LIT 402(S) Issues in Literary Theory: Literary Gamblers (Same as Russian 402)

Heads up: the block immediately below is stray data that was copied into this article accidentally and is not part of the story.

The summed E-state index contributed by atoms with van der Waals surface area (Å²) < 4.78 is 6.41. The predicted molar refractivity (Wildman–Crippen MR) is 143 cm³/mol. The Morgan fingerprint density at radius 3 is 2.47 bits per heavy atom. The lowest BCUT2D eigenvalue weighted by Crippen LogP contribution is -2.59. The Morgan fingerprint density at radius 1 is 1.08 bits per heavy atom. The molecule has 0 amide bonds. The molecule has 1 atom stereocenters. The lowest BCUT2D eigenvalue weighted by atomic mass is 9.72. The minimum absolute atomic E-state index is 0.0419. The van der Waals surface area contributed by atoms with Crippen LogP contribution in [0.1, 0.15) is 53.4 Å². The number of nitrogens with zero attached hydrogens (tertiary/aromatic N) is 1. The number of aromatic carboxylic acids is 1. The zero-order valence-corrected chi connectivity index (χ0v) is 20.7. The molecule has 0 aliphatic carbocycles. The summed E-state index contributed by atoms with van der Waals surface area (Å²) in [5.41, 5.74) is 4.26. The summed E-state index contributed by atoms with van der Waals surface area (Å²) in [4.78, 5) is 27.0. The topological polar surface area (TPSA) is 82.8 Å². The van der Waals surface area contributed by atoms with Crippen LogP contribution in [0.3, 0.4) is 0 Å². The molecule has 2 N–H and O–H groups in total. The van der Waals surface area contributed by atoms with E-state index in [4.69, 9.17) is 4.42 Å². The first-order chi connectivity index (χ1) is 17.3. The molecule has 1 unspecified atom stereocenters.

Dostoevsky argued that Russians were uniquely drawn to the risks of games like roulette, but writers ranging from Balzac to George Eliot, from E.T.A. Hoffmann to Stendhal, also explored gambling in their literary works. In this seminar, we will situate gambling among the risky behaviors which underpinned male gentry identity in nineteenth-century Russia and Western Europe. We will focus upon literary representations of gambling and related social institutions like dueling, but we will also drawn upon non-literary sources including memoirs, philosophical treatises, and journalistic discussions of gambling, chance and probability to inform our readings. Women's criticism of high-stakes gambling will provide an especially illuminating angle upon this predominantly male institution. Theoretical approaches, including gender studies, cultural semiotics, and modern risk-theory, will also aid our exploration. We will attempt to answer such questions as the following: what role did gambling and taking risks in other spheres of life (love, war, professional advancement) play in the social and literary construction of identity? How did attitudes toward chance vary between countries and over time during the nineteenth century? Requirements: active class participation, one 5-page paper, two short structured presentations and a final 10- to 15-page paper. All works will be read in translation. NOTE: Students who take the seminar as Russian 402 will have one extra session each week to discuss the works in Russian.